Nikon D300s w/ 70-200mm f4 and the Nikon D600 w/ 24-70 Kit lens

My Landscape Photography Kit

Most of Ontario is flat and boring, but Autumn in this province is almost always stunning. The show that Mother Nature put on last year (2012) was spectacular, unfortunately this year didn’t match up, but it was still worth the early morning alarm and a trek through the woods. The first time that I set out to capture the fall colours this year, I took with me my D600 and two lenses – one wide angle and one telephoto. Out in the field, I would capture the scenery and turn to find a flock of geese or a pair of ducks or a majestic great blue heron but by the time I changed lenses I had missed the shot. I needed a long telephoto setup that I could pair with my D600 wide angle kit. Hmm…Only if I have a second “back-up body”, with a crop sensor, superb AF-speed and a fast continuous rate to capture these birds. Wait a minute – I do. I have a D300s! That’s how my landscape photography kit came together – my dynamic duo.

It took a few tweaks to get the setup right – including adjusting the straps to the right length so that I could easily walk, jog, run, crouch or climb a tree and have both cameras stay put and ready for action whenever I needed them.

If you’re curious, here’s what my kit looks like:

  • D600 with the 24-85mm kit lens
  • D300s with the 70-200 f4 (but with the crop factor it’s close to a 105-300mm) and (12-bit Raw Files mode to shoot at 6fps)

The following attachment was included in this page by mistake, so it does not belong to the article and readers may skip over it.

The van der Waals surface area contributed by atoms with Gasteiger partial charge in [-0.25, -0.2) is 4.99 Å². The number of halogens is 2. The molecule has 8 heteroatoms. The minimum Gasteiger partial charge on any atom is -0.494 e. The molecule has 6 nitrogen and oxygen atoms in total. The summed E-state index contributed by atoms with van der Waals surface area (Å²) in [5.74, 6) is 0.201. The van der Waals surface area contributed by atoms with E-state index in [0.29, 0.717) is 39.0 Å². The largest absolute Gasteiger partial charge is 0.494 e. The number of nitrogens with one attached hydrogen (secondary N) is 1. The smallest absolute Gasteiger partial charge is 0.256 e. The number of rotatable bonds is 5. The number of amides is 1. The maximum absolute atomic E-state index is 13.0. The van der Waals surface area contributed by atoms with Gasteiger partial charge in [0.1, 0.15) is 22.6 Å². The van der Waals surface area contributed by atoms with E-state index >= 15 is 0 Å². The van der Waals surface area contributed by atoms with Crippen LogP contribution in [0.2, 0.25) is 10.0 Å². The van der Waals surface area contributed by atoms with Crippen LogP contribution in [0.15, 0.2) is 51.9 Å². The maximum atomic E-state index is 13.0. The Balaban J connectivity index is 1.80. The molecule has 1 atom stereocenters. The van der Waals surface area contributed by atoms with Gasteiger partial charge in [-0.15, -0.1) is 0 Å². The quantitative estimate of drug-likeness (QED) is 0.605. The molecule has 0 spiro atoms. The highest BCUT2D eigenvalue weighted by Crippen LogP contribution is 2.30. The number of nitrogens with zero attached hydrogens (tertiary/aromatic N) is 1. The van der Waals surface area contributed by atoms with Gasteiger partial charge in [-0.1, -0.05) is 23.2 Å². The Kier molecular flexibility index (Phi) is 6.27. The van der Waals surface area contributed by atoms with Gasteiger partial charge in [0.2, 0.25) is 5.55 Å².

• D600 attached to a Black Rapid strap sitting on my right hip
  • D300s attached to standard issue Nikon strap on my left shoulder, hanging on the left hip
  • Both locked and loaded with Patriot Memory EP Series 64GB SDXC Cards
Nikon D300s w/ 70-200mm f4 and the Nikon D600 w/ 24-70 Kit lens

Landscape Photography Kit – My Dynamic Duo – Nikon D300s w/ 70-200mm f4 and the Nikon D600 w/ 24-70 Kit lens

It might look and feel like overkill, and someone might think I’m showing off, but I enjoy all types of photography, so why would I only travel with one type of setup, when I have the option to carry everything I need for landscapes or wildlife? This setup works amazingly well for me.

I just want to iterate that I’m not bragging about my setup, because for the last 5 years, I shot with one body and a single (all purpose 18-200mm)  kit lens and managed to get some amazing pictures.

Here are a few sneak peeks of some shots I took over the Thanksgiving Weekend. Lots more to come in this series.

Warm evening sunset shot with Nikon D600 w/ 24-70 kit lens.

Warm evening sunset shot with Nikon D600 w/ 24-70 kit lens.

Gull in flight with the Toronto Skyline in the background, shot with the Nikon D300s w/ 70-200mm f4. Belfountain Conservation Area - Wooden Walk Bridge shot with Nikon D600 w/ 24-70 kit lens.

Gull in flight with the Toronto Skyline in the background, shot with the Nikon D300s w/ 70-200mm f4. Belfountain Conservation Area – Wooden Walk Bridge shot with Nikon D600 w/ 24-70 kit lens.

Ducks in the water, shot with the Nikon D300s w/ 70-200mm f4. Fall landscape at Island Lake Conservation Area shot with Nikon D600 w/ 24-70 kit lens.

Ducks in the water, shot with the Nikon D300s w/ 70-200mm f4. Fall landscape at Island Lake Conservation Area shot with Nikon D600 w/ 24-70 kit lens.

Fall landscape shot with Nikon D600 w/ 24-70 kit lens.

Fall landscape shot with Nikon D600 w/ 24-70 kit lens.

Ducks in the water, shot with the Nikon D300s w/ 70-200mm f4. Moon and leaf shot with Nikon D600 w/ 24-70 kit lens.

Ducks in the water and Moon shot with the Nikon D300s w/ 70-200mm f4. Fallen leaf shot with Nikon D600 w/ 24-70mm kit lens.

 

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